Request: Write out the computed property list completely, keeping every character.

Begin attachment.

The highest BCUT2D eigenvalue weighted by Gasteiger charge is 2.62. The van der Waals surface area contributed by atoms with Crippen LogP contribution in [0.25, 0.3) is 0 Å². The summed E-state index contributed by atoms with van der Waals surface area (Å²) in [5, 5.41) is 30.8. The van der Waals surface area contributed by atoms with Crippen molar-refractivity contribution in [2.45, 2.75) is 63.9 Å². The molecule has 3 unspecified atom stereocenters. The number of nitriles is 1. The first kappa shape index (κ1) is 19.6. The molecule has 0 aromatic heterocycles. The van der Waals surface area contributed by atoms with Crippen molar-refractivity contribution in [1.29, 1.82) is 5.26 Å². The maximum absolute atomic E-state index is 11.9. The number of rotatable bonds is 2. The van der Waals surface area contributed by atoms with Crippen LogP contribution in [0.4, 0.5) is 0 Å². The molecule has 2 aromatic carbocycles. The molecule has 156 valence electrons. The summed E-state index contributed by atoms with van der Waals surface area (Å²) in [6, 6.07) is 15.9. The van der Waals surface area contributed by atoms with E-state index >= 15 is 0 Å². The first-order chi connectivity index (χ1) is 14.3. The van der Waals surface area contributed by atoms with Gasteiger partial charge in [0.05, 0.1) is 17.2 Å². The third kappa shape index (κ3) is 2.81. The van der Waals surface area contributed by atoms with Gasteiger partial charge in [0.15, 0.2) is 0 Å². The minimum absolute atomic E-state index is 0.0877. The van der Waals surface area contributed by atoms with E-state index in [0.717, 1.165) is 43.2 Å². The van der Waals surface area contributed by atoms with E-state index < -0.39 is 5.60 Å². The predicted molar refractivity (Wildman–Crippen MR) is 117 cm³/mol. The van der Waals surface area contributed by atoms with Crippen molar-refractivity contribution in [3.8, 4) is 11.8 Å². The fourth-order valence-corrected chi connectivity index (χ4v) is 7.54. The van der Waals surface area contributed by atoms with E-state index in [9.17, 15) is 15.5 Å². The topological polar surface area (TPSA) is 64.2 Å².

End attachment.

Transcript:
The highest BCUT2D eigenvalue weighted by Gasteiger charge is 2.62. The van der Waals surface area contributed by atoms with Crippen LogP contribution in [0.25, 0.3) is 0 Å². The summed E-state index contributed by atoms with van der Waals surface area (Å²) in [5, 5.41) is 30.8. The van der Waals surface area contributed by atoms with Crippen molar-refractivity contribution in [2.45, 2.75) is 63.9 Å². The molecule has 3 unspecified atom stereocenters. The number of nitriles is 1. The first kappa shape index (κ1) is 19.6. The molecule has 0 aromatic heterocycles. The van der Waals surface area contributed by atoms with Crippen molar-refractivity contribution in [1.29, 1.82) is 5.26 Å². The maximum absolute atomic E-state index is 11.9. The number of rotatable bonds is 2. The van der Waals surface area contributed by atoms with Crippen LogP contribution in [0.4, 0.5) is 0 Å². The molecule has 2 aromatic carbocycles. The molecule has 156 valence electrons. The summed E-state index contributed by atoms with van der Waals surface area (Å²) in [6, 6.07) is 15.9. The van der Waals surface area contributed by atoms with E-state index >= 15 is 0 Å². The first-order chi connectivity index (χ1) is 14.3. The van der Waals surface area contributed by atoms with Gasteiger partial charge in [0.05, 0.1) is 17.2 Å². The third kappa shape index (κ3) is 2.81. The van der Waals surface area contributed by atoms with Gasteiger partial charge in [0.15, 0.2) is 0 Å². The minimum absolute atomic E-state index is 0.0877. The van der Waals surface area contributed by atoms with E-state index in [0.717, 1.165) is 43.2 Å². The van der Waals surface area contributed by atoms with E-state index < -0.39 is 5.60 Å². The predicted molar refractivity (Wildman–Crippen MR) is 117 cm³/mol. The van der Waals surface area contributed by atoms with Crippen molar-refractivity contribution in [3.8, 4) is 11.8 Å². The fourth-order valence-corrected chi connectivity index (χ4v) is 7.54. The van der Waals surface area contributed by atoms with E-state index in [9.17, 15) is 15.5 Å². The topological polar surface area (TPSA) is 64.2 Å².